Over the years, I’ve learned to be cautious with C++ pointers. In particular, I’m always very careful about who owns a given pointer, and who’s in charge of calling delete on it. But my caution often forces me to write deliberately inefficient functions. For example:

vector<string> tokenize_string(const string &text);

Here, we have a large string text, and we want to split it into a vector of tokens. This function is nice and safe, but it allocates one string for every token in the input. Now, if we were feeling reckless, we could avoid these allocations by returning a vector of pointers into text:

vector<pair<const char *,const char *>> tokenize_string2(const string &text);

In this version, each token is represented by two pointers into text: One pointing to the first character, and one pointing just beyond the last character.1 But this can go horribly wrong:

// Disaster strikes!
auto v = tokenize_string2(get_input_string());

Why does this fail? The function get_input_string returns a temporary string, and tokenize_string2 builds an array of pointers into that string. Unfortunately, the temporary string only lives until the end of the current expression, and then the underlying memory is released. And so all our pointers in v now point into oblivion—and our program just wound up getting featured in a CERT advisory. So personally, I’m going to prefer the inefficient tokenize_string function almost every time.

Rust lifetimes to the rescue!

Going back to our original design, let’s declare a type Token. Each token is either a Word or an Other, and each token contains pointers into a pre-existing string. In Rust, we can declare this as follows:

#[deriving(Show, PartialEq)]
enum Token<'a> {
    Word(&'a str),
    Other(&'a str)

The type &str represents a slice of a pre-existing String. It’s sort of like the pair<const char *,const char *> in C++. But the really interesting part here is the 'a. This is a named lifetime parameter, and it says, “A value of type Token has the same lifetime as the &str that it contains.”

Looking at the LLVM intermediate representation, Token looks like a nice, efficient data structure. It appears to be a tag byte for the enum, some padding, and two pointers for the &str:

%"enum.Token<[]>" = type { i8, [7 x i8], [2 x i64] }

Update: According to keeperofdakeys, those last two i64 values are actually a pointer and a length.

Parsing safely

Now we can define a safe tokenize_string3 function. Here, the function delaration says, “We take an input value of type &str with lifetime 'a, and we return a Vec<Token> where each token has lifetime 'a.”

fn tokenize_string3<'a>(text: &'a str) -> Vec<Token<'a>> {
    let mut result = vec![];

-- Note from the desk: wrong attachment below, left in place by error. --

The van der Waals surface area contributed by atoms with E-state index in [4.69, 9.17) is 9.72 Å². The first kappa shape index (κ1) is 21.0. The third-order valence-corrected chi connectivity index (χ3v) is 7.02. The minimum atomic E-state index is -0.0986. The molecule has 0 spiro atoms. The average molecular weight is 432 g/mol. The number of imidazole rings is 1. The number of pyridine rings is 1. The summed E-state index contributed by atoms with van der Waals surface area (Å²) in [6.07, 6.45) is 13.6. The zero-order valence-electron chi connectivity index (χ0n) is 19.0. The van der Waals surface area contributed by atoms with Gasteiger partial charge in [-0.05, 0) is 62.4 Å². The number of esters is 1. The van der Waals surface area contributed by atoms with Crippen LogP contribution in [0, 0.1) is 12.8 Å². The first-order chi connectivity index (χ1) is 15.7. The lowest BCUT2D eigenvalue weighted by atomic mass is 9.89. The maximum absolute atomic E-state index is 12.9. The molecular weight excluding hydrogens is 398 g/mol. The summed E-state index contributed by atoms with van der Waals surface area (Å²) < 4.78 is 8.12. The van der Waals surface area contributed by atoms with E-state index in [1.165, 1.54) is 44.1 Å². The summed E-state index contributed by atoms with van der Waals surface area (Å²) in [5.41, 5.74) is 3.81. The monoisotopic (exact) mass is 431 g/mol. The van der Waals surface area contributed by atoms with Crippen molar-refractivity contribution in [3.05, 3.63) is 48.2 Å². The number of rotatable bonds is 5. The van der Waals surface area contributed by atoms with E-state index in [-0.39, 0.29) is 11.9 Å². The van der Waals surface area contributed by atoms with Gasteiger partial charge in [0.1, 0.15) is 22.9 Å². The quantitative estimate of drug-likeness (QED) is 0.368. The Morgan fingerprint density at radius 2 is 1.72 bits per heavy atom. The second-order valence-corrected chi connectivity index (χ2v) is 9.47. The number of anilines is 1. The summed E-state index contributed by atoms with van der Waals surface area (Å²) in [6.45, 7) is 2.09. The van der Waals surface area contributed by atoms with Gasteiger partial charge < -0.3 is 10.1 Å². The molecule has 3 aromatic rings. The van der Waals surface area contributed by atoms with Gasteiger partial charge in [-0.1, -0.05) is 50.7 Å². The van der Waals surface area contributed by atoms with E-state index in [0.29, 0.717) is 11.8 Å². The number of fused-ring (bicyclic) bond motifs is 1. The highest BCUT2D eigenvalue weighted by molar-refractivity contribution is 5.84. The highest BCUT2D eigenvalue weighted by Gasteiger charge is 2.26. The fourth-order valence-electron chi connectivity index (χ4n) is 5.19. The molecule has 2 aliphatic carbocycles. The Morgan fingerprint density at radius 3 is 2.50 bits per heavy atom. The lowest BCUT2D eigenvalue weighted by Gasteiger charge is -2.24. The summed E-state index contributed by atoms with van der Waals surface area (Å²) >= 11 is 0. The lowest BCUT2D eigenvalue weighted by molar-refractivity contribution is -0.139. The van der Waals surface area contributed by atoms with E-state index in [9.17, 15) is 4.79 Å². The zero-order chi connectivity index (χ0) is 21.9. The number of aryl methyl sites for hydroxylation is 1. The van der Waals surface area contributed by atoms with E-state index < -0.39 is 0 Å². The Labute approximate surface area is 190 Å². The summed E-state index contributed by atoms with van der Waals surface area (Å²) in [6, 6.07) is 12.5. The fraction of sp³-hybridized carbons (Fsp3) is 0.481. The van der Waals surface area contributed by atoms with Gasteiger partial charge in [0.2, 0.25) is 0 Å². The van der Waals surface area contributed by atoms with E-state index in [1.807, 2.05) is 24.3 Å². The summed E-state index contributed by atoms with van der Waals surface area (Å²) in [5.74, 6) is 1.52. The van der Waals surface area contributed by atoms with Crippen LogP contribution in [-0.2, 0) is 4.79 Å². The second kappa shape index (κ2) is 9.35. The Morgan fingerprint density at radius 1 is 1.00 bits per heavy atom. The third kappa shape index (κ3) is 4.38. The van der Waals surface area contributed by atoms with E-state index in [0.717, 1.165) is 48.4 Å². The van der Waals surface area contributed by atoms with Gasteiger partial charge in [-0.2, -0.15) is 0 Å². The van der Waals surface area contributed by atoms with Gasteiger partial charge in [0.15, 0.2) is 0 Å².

for cap in regex!(r"(\w+)|(\W+)").captures_iter(text) {
        let token =
            if cap.pos(1).is_some() {
            } else {

This works quite nicely:

fn test_parse_safe() {
    assert_eq!(vec![Word("The"), Other(" "), Word("cat")],
               tokenize_string3("The cat"));

But what if we destroy text early?

But let’s rewrite this function to work like our C++ code, where our temporary string was destroyed before we tried to use our tokens:

fn test_parse_unsafe() {
    let v = {
        let text = "The cat".to_string();
    assert_eq!(vec![Word("The"), Other(" "), Word("cat")], v);

Rust detects the error, and refuses to compile test_parse_unsafe:

main.rs:67:26: 67:30 error: `text` does not live long enough
main.rs:67         tokenize_string3(text.as_slice())
main.rs:64:24: 70:2 note: reference must be valid for the block at 64:23...
(…code snippet deleted…)
main.rs:65:17: 68:6 note: ...but borrowed value is only valid for the block at 65:16
(…code snippet deleted…)

In other words, we can do all kinds of apparently reckless things with pointers, and Rust backs us up.

1Update: There are some good discussions of alternative C++ versions on Hacker News, /r/programming and /r/rust. But just to clarify:

  1. No responsible modern C++ programmer would ever mess around with pair<const char *,const char *> today. Yes, technically it’s just a pair of iterators. Modern code would instead use a boost::iterator_range, or something of the sort. However, all these types use pointers internally. I wanted to make the pointers explicit in my example, and I didn’t want to get into the implementation details of library types.
  2. The use of const string &text in tokenize_string2 allows the compiler to destroy the temporary string immediately. There are better ways of declaring this function which can provide limited protection against this error, at least within the scope of a single function. But do you really trust those solutions to survive five years of refactoring and maintenance programming?